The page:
Previous Lessons: 1, 2, 3, 4, 5, 6, 7, 8, 9, 10, 11
Read Genesis 16
Questions to Consider
1. Briefly review lesson 11 (link above) since it is basically part 1 of the lesson on chapter 16. Refresh your memory on Sarah’s “trust issues” with God.
2. Read verses 1-6 from Hagar’s perspective. What was Hagar’s station in life? (1) The ESV renders Hagar’s position as “servant”, but to our 21st century mindset, it might be more helpful to use the NIV and CSB’s rendering of “slave”.
3. As a slave, what rights would Hagar have had over her personhood? Over her own body? Was Hagar asked if she wanted to sleep with Abraham or serve as a surrogate? Examine Genesis 30:1-8. In a “surrogacy by slave” situation, the baby was considered by society and the family to be whose child, the slave’s or the wife’s? Did Hagar have any rights to her own son? What are some thoughts or emotions Hagar may have experienced as she went through this situation?
4. When we read a story like this one, it’s very important that we understand the culture of the time. Imagine hearing this story on tomorrow night’s newscast. A man and his wife buy a female slave. The wife gives the slave to the husband for him to forcibly impregnate, with the plan that the resulting child will belong to the couple. It sounds like a TV crime drama on human trafficking, and, indeed, if this happened today in America, the husband and wife would both be criminally liable for their actions. In what ways can viewing this story through our current worldview help us to see the sin involved in what Abraham and Sarah did to Hagar? In what ways can a 21st century perspective lead us to misunderstand this story? How does understanding Abraham’s, Sarah’s, and Hagar’s culture, and the way it would have viewed slavery and slave surrogacy, help us to understand this story correctly? Does culture or era change whether or not something is a sin?
5. In Sarah’s and Hagar’s culture, the main way women achieved status, and were viewed as blessed and successful by society, was by bearing children, particularly sons. How does this piece of cultural information help you understand both Sarah’s and Hagar’s reactions in verses 4-6?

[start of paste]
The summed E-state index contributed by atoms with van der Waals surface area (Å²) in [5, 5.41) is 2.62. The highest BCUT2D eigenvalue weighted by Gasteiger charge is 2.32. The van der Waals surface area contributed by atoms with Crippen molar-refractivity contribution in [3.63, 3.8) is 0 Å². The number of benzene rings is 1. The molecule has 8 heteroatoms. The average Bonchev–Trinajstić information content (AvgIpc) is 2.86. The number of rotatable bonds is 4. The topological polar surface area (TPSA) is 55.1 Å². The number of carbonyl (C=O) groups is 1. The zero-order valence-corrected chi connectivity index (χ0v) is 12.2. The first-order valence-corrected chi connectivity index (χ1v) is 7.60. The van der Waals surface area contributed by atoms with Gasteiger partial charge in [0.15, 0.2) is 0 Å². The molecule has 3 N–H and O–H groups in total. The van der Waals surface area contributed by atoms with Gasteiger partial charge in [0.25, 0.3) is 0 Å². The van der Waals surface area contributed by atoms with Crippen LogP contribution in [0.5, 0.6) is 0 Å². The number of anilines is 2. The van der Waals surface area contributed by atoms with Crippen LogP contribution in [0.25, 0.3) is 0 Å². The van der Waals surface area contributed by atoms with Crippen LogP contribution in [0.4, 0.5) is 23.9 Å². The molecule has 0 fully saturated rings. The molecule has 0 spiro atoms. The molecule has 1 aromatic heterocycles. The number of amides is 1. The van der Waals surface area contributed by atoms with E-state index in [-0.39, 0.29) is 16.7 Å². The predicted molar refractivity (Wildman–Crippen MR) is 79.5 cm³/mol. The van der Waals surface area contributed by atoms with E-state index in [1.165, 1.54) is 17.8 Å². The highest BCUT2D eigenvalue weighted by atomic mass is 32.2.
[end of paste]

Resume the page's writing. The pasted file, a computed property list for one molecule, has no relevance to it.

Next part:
6. In lesson 11, we looked at how Abraham, as a godly husband, should have responded in verse 2. Did Abraham lead his wife in a godly way in verse 6? How could he have led her in a godly way? How did Hagar react to Sarah’s harsh treatment? (6)
7. Read verses 7-16. How many times is the phrase “angel of the Lord” used? Who is the angel of the Lord? Many theologians consider this appearance of the angel of the Lord to be a Christophany. What evidence do you see in this passage that might point to that conclusion?
8. What character trait did Hagar seem to be lacking in verse 4? How might her obedience to God’s instruction to her in verse 9 have grown her in that aspect of her character? Compare verses 9-10 to James 4:10.
9. Examine the end of verse 11 and the footnote. What does the name Ishmael mean? Compare this with what Hagar calls God in verse 13, and the name of the well in verse 14 (see footnotes). What would all of these descriptions of the character of God have meant in Hagar’s life? What does it mean in your life that God hears and sees you?
10. Compare and contrast Hagar’s trust and obedience to the Lord in 7-16 to Sarah’s distrust and disobedience to the Lord in 1-6.
11. Compare verses 7-16 with Luke 1:26-38, and make a list of any similarities you see. How does Hagar’s story point us ahead to Christ?
Read my article 5 Ways to Face Tests and Trials Biblically and apply it to either Sarah’s or Hagar’s (or both) situation in chapter 16. What was God’s purpose for the test she went through? What were some opportunities she had to obey God in her situation? What would her words and actions have been like if she had trusted God more?
Suggested Memory Verse
So she called the name of the Lord who spoke to her, “You are a God of seeing,” for she said, “Truly here I have seen him who looks after me.”